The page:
Rapoo VPRO V26S gaming mouse review: Offers competitive pricing and adequate performance

The VPRO V26S is perfect for gamers looking for a mouse with a limited budget

Recommending a gaming mouse to someone can be a daunting task. There are just too many factors contributing to a buying decision that is very personal. A mouse that works for me isn't necessarily a mouse that works for you.

At the end of the day, I’ve observed that it all comes down to comfort and price. The Rapoo VPRO V26S becomes an easy recommendation when the latter is the priority.

Rapoo VPRO V26S gaming mouse review: Offers competitive pricing and adequate performance

The Rapoo VPRO V26S features RGB lighting, but it's not controllable by the user.

Entry-level gaming mice usually tend to use basic switches (the buttons that go click) to keep costs down. Whether they use an optical or laser sensor for tracking, they tend to be lower-end sensors. Compromises are also made in the material of the body and other internal parts. Rapoo seems to have found a good balance between build quality and price. But is price the only good feature of the VPRO V26S? No, there’s more.

Comfort and design

When you’re buying a mouse, the first thing you should consider is comfort. If you can’t hold a mouse comfortably for more than a few minutes, that mouse isn’t for you. A disclaimer, since I've been spoiled by the iconic and ergonomic design of a few stunning gaming mice such as the Logitech G502 and the Razer DeathAdder, any new mouse I use will always be at an ergonomic disadvantage.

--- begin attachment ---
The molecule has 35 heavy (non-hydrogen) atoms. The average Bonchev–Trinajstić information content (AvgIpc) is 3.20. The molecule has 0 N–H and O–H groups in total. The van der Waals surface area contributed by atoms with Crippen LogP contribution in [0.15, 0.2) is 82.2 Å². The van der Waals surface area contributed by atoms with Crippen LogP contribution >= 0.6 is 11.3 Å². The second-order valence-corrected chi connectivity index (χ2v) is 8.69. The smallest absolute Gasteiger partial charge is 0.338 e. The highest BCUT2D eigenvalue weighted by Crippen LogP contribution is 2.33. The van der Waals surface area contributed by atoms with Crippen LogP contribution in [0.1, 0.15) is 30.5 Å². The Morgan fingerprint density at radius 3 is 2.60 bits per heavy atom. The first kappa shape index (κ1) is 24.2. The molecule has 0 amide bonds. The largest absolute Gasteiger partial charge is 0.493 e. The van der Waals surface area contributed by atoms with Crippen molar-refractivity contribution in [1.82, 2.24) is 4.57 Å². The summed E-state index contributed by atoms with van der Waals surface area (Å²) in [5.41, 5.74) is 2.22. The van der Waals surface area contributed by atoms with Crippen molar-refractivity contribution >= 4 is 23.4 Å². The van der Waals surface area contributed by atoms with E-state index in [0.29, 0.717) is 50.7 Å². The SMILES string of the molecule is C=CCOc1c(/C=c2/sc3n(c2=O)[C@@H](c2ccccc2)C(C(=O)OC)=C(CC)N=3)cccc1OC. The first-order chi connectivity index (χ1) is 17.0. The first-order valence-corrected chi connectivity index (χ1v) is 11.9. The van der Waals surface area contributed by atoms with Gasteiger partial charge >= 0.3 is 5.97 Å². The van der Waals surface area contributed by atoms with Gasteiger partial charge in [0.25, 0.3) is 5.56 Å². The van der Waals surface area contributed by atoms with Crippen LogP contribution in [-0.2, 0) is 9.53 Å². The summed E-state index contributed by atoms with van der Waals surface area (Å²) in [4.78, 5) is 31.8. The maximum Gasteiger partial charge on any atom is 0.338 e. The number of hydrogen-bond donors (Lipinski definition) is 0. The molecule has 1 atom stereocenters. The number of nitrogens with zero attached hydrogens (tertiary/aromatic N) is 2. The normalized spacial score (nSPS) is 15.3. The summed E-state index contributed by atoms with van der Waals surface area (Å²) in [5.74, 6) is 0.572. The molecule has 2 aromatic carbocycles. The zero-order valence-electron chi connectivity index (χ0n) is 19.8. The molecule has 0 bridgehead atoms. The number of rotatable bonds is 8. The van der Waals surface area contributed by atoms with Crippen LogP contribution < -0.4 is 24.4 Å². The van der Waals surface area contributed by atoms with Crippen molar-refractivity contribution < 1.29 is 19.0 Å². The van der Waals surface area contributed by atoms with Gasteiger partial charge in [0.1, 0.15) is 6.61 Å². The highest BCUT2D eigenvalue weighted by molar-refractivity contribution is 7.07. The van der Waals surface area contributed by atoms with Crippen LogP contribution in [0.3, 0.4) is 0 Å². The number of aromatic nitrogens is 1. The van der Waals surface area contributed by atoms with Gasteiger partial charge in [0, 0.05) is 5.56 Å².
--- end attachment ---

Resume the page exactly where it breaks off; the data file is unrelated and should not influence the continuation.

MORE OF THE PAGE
The VPRO V26S has an ambidextrous design which means that it can be used by both left-handed and right-handed users. While this design is comfortable for regular usage, I personally prefer an ergonomic mouse that perfectly fits my palm.

The mouse is best suited for gamers with medium to large-sized hands.

The mouse is best suited for gamers with medium to large-sized hands.

Speaking of fitting in my palm, your preferred grip style is also an important factor under comfort while looking for a mouse. There are three highly popular grip styles including palm, claw and fingertip. While the palm grip involves placing your entire palm over the mouse, making the most contact, a claw grip is self-descriptive: you hold the mouse like you’re clawing at it. The fingertip style is literally holding the mouse with your fingertips. I found the design of the VPRO V26S to be suited more for a palm grip. A claw grip is also quite comfortable. However, this is completely personal and it might be different for you.